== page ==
10 Sep Landscapes of Memory I
Source: Charlene Winfred
A year ago, I published the first of a little series over at the Kage Collective, made during my first visit the area that Flemming calls home (where his father still lives). He’s lived outside of northern Jutland longer than he’s lived in it, but still identifies strongly with the place. He belongs to the land of his birth as much as I don’t belong to mine.
A year on, we’re back in northern Jutland again. I’m reminded of the nostalgia, so here’s that post in full.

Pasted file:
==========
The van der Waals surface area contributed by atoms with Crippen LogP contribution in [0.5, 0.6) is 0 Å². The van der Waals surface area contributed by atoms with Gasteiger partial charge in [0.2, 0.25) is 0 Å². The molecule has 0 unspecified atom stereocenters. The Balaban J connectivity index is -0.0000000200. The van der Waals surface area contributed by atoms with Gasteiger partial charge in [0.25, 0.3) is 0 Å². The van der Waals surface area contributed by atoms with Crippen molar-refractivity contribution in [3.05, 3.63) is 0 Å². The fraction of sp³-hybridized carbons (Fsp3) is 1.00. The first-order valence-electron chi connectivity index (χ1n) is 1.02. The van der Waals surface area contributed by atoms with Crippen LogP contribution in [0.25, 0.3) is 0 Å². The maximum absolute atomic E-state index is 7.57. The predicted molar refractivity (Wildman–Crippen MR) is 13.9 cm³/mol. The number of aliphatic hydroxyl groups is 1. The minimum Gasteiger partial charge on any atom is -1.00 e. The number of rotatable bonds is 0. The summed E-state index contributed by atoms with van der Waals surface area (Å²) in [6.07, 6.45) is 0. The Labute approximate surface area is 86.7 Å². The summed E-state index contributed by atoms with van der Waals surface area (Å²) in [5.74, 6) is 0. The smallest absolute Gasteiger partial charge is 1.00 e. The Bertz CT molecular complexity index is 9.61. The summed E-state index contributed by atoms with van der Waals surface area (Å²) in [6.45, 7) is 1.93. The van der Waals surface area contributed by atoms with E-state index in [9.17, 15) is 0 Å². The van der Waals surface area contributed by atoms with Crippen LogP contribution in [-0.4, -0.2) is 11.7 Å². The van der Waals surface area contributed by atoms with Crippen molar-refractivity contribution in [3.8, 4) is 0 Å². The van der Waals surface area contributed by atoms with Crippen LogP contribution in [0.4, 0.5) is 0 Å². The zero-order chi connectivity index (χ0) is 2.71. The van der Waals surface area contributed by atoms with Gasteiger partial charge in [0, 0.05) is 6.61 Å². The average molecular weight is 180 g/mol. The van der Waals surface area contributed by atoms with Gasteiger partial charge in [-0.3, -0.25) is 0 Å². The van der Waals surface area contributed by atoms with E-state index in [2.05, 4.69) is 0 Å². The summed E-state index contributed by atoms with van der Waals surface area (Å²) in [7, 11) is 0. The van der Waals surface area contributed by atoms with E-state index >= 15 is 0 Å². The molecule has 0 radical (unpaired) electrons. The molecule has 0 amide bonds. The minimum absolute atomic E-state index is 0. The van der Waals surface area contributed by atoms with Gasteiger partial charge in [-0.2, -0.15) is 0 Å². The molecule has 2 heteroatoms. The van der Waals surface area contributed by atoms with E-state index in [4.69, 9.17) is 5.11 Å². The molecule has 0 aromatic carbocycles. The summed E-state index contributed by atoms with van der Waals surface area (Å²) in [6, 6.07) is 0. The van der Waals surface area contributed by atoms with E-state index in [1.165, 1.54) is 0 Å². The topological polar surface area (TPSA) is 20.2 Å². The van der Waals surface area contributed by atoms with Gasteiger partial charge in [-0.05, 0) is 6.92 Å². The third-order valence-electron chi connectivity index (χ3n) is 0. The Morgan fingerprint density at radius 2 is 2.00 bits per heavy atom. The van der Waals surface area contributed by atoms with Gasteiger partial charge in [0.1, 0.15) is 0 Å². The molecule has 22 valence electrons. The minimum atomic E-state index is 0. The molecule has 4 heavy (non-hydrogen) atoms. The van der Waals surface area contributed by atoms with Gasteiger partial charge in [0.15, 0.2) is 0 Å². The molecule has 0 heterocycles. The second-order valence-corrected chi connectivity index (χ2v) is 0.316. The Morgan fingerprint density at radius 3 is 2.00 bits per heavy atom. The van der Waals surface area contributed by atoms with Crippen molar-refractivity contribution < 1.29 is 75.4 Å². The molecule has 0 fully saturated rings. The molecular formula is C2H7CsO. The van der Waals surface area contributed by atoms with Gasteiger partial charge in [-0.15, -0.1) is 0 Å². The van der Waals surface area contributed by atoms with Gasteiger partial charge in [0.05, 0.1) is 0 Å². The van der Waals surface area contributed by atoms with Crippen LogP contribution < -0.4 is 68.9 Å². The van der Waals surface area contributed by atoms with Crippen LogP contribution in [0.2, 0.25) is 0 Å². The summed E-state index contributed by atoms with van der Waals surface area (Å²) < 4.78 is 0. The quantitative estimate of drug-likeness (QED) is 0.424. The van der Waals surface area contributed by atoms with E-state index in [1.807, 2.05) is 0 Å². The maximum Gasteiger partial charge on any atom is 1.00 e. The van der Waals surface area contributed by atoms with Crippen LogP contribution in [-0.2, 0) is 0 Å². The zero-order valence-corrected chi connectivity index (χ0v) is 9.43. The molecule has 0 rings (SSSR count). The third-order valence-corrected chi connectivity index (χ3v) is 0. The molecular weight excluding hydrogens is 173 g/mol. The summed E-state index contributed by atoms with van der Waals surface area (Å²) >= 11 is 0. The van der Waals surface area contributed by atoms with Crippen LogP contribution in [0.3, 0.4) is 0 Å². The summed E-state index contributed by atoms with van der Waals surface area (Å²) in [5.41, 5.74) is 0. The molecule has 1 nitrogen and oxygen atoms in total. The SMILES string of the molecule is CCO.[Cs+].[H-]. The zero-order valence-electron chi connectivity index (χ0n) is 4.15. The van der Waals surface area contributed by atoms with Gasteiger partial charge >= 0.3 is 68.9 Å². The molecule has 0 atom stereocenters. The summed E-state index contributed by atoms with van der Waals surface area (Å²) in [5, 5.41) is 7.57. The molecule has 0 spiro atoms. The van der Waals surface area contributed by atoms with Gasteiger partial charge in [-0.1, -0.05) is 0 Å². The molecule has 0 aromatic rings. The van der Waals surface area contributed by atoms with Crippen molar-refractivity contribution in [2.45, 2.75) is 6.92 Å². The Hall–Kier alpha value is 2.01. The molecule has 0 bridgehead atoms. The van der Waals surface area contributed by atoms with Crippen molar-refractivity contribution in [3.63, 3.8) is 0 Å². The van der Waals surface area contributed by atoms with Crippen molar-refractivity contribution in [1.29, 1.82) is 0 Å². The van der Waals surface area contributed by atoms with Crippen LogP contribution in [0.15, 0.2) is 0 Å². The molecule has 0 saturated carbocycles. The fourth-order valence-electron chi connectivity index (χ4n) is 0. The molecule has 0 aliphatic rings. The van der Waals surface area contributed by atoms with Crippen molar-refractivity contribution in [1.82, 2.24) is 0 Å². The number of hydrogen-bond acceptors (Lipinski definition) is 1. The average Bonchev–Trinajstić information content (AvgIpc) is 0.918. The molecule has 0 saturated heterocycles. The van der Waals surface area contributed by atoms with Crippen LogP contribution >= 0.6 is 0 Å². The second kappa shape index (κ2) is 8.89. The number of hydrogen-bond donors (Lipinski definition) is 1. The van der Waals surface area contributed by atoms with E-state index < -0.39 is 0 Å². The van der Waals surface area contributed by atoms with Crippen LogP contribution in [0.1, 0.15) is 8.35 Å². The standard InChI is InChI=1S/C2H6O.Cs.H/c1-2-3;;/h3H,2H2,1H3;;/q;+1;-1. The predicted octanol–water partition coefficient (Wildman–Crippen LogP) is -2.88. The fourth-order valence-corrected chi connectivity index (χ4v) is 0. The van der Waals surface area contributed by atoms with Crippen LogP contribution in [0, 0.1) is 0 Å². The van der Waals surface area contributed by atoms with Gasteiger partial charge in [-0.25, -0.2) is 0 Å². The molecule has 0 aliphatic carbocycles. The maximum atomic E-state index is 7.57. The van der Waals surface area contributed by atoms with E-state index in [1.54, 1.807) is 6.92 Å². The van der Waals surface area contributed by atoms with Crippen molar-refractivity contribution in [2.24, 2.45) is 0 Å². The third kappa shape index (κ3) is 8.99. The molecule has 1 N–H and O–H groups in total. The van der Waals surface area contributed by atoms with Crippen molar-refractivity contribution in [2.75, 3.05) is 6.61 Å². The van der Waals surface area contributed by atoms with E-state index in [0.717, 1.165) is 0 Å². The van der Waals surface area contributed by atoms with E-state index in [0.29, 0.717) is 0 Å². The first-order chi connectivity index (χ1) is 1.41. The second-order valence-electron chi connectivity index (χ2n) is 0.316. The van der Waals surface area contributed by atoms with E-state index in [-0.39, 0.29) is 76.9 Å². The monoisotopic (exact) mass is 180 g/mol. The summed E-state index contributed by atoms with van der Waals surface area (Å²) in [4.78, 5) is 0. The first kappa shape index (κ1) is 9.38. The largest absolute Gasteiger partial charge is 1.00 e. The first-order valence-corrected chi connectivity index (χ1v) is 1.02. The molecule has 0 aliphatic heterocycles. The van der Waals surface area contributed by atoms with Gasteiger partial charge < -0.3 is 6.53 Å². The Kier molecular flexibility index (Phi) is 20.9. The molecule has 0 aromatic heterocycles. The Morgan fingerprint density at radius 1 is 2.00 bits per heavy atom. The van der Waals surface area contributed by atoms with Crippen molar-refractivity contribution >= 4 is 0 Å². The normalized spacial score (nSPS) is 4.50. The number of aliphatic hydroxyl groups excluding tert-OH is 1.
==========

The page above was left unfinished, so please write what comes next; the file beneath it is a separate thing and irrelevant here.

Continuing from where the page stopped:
The point of departure is so often a severance. The breaking of ties, a rejection of all that is past.
The stillness of old spaces. Ancient burial grounds, awaiting resurrection; the spirits that burst forth in seething, vital turmoil.
At the borders of origin, can we deny that what we are, owes its place, to what was?
Can we enter the foggy ground of what we were, without destroying what we are?
Can we ever truly return?